Next, we examined the convergence of TSSs within a cluster. The peak ratio, as shown in the horizontal axis of Figure 3(b), represents the relative height of the peak TSS within a TSS cluster. A high value means the cluster has a sharp dominant peak. In contrast, a low value means that the cluster belongs to the so-called broad-type promoters (Carninci et al., 2006), in which TSSs are scattered around without any dominant peak. Figure 3(b) shows that the frequency of TATA-containing promoters (line graph) increases in accordance with the increase in peak ratio, which indicates sharpening of the TSS peak.

These results suggest that the TATA element makes plant promoters with high expression activity and highly convergent TSSs, representing the promoters with a sharp dominant peak TSS, consistent with mammalian studies. This conservation with characteristics of the mammalian TATA box has been revealed.

Effect of local sequences around TSS

We analyzed how local sequences around the peak TSS affect promoter characteristics. In our previous study, most plant promoters were found to have a consensus sequence where the −1 position is pyrimidine (Y:C or T) and +1 is purine (R:A or G); this consensus is called the YR rule (Yamamoto et al., 2007b). This is a relaxed form of the Inr motif, which have longer consensus sequences (Butler and Kadonaga, 2002; Nakamura et al., 2002). In this study, we considered several Inr-like TSS consensus sequences, YR, YYR, TCA, TCAY and YTCAY (TSS underlined). The latter sequences are more stringent and closer to Inr.

The relationship between these Inr-like motifs and the expression level is shown in Figure 4(a). First, we noticed that all five sequences are overrepresented at the TSSs. For example, the observed frequency of YR is higher than 70% (Figure 4a), whereas the expected frequency for random dimer sequences is 25%. Such enrichment is also observed for other Inr-like motifs. Figure 4(a) shows that the occurrence rates of all the Inr-like sequences increase in accordance with the increase in expression level. In particular, the rate of YTCAY increases about sixfold from the fraction ‘<5 tpm’ to the fraction ‘513–1024 tpm’. These results indicate that a positive relationship exists between the expression level and the presence of Inr-like motifs. This feature is similar to that of the TATA box (Figure 3a).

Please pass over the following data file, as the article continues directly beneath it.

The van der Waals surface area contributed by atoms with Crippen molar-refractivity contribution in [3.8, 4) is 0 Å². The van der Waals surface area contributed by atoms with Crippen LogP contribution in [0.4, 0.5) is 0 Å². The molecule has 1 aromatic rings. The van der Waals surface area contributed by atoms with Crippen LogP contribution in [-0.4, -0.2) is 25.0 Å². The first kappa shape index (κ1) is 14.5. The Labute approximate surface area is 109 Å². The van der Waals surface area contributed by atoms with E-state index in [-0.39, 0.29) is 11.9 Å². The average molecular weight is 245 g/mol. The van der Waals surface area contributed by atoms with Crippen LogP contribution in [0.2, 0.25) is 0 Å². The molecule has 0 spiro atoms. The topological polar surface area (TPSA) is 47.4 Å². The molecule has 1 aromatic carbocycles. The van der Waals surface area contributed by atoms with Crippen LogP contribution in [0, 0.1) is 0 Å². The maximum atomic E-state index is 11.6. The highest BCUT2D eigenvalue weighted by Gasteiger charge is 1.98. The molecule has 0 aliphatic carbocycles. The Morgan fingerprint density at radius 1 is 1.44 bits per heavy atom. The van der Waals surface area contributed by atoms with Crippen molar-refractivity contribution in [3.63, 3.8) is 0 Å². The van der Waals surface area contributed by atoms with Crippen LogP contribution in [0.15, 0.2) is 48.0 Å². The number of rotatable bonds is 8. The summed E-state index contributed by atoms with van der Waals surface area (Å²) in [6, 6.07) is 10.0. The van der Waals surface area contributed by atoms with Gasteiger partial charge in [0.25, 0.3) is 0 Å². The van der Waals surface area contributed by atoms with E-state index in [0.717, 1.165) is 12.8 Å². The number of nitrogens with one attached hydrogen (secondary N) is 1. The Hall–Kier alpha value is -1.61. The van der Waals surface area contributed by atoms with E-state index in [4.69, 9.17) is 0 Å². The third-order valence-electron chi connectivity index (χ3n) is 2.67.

Figure 4.  Sequence around TSSs and expression characteristics. The bar graph indicates the number of promoters with indicated expression levels, and the line graph shows the percentage of promoters corresponding to each TSS type. Y, pyrimidine (C or T); R, purine (A or G). The underlined residue in the motifs is +1. The results for genic promoters are shown. (a) Expression level and TSS sequence. Promoters were sorted by expression level as shown in the horizontal axis. For all Inr-like motifs, the increase in the ratio for ‘>512’ compared to ‘<5’ is significant (<5%). (b) Shape of a TSS cluster and TSS sequence. Promoters were sorted by peak ratio, i.e. the tpm of the peak TSS/tpm of the cluster.

Download figure to PowerPoint